The long-established law of Tennessee is that the appraisal process does not resolve questions of causation or coverage. This principle, espoused in the case Merrimack Mut. Fire Ins. Co. v. Batts, 59 S.W.3d 142, 152-53 (Tenn. Ct. App. 2001), remains intact. However, a series of recent decisions has clarified that the appraisal process, once invoked, must move forward despite disputes over causation and coverage.
In State Farm Fire & Cas. Co. v. Harper, the insured’s home was damaged by a tornado. No. 3:20-cv-00856, 2022 U.S. Dist. LEXIS 59865 (M.D. Tenn. Mar. 31, 2022). The insurer issued payment for repairs, and the insured’s engineer opined that the home was a total loss and must be demolished and rebuilt. The insured requested appraisal, but the carrier denied the appraisal request on the basis that the appraisal process is designed to be used when there is a disagreement about the “monetary value of the property damage,” not to determine the scope of work to be completed.
The carrier filed for declaratory judgment that the appraisal provision did not apply in this instance. It argued that the disagreement was not a dispute of the amount of damages, but of the scope of work to be performed. The insured countered that the disagreement over what was required ot return the property to its pre-loss condition and the costs associated with that work amounted to a dispute over the amount of loss. The court agreed with the insured, finding that defining the “scope of work” is inherent in determining the value of the property damages. The insurer remained free to raise any coverage and causation issues, but the appraisal process must be completed.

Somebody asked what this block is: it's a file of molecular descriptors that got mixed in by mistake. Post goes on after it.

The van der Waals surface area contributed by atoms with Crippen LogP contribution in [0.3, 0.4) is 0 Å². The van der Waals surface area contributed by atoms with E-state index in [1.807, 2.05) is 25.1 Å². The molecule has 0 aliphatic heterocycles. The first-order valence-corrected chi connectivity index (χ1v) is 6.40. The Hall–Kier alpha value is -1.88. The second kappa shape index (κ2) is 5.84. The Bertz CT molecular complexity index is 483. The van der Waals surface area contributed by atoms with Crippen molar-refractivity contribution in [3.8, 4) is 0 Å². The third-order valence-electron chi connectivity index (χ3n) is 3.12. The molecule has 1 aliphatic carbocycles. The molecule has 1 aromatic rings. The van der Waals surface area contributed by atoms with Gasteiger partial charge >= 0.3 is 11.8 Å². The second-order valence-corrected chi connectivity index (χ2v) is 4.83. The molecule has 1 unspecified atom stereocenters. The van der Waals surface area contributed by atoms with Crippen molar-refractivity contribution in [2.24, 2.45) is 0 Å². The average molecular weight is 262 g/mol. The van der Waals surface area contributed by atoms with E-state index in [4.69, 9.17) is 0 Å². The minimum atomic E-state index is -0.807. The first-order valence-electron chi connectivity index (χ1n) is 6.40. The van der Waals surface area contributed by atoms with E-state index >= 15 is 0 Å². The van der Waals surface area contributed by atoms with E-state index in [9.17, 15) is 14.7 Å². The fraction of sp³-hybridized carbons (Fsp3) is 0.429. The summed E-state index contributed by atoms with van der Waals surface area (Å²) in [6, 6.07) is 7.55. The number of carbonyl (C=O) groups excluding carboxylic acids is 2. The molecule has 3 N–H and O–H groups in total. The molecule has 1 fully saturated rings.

Similar circumstances resulted in a declaratory judgment action and motion to compel appraisal in Cin. Ins. Co. v. BMC Enters., No. 3:21-cv-00079, 2022 U.S. Dist. LEXIS 104934 (M.D. Tenn. June 13, 2022). There, the insured claimed damage to the premises that had not been covered, while the carrier asserted that there was no additional covered loss. The court held: “By contesting whether there is additional covered loss, CIC necessarily disagrees with [the insured] about the total amount of loss [the insured] incurred.” Thus, the court found that the appraisal agreement was applicable and enforced apprsaisal.
Under this trend, Tennessee courts are routinely enforcing appraisal provisions, even when questions of causation and coverage form the basis of the dispute. The carriers maintain the ability to challenge causation and coverage, but the appraisal process will move forward despite these concerns.
This article is not intended to offer legal advice but is for discussion purposes only.
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